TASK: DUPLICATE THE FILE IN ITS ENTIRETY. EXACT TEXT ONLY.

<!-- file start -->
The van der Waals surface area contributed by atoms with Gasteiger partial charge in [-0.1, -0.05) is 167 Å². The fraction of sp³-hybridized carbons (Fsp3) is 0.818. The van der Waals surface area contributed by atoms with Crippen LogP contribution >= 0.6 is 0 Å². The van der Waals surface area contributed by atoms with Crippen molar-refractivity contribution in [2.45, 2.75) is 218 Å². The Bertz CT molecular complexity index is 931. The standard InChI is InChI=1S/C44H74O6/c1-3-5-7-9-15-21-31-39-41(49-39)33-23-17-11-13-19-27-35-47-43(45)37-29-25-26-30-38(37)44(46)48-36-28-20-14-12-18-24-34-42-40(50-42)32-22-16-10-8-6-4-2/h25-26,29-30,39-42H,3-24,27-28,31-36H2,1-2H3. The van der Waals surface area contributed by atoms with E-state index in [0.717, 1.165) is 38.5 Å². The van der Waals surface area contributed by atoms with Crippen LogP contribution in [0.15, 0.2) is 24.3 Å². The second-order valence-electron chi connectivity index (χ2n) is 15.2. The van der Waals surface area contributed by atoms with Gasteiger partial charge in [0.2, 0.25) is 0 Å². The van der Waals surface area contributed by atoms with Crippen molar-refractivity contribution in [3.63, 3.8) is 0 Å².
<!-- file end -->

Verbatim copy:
The van der Waals surface area contributed by atoms with Gasteiger partial charge in [-0.1, -0.05) is 167 Å². The fraction of sp³-hybridized carbons (Fsp3) is 0.818. The van der Waals surface area contributed by atoms with Crippen LogP contribution >= 0.6 is 0 Å². The van der Waals surface area contributed by atoms with Crippen molar-refractivity contribution in [2.45, 2.75) is 218 Å². The Bertz CT molecular complexity index is 931. The standard InChI is InChI=1S/C44H74O6/c1-3-5-7-9-15-21-31-39-41(49-39)33-23-17-11-13-19-27-35-47-43(45)37-29-25-26-30-38(37)44(46)48-36-28-20-14-12-18-24-34-42-40(50-42)32-22-16-10-8-6-4-2/h25-26,29-30,39-42H,3-24,27-28,31-36H2,1-2H3. The van der Waals surface area contributed by atoms with E-state index in [0.717, 1.165) is 38.5 Å². The van der Waals surface area contributed by atoms with Crippen LogP contribution in [0.15, 0.2) is 24.3 Å². The second-order valence-electron chi connectivity index (χ2n) is 15.2. The van der Waals surface area contributed by atoms with Gasteiger partial charge in [0.2, 0.25) is 0 Å². The van der Waals surface area contributed by atoms with Crippen molar-refractivity contribution in [3.63, 3.8) is 0 Å².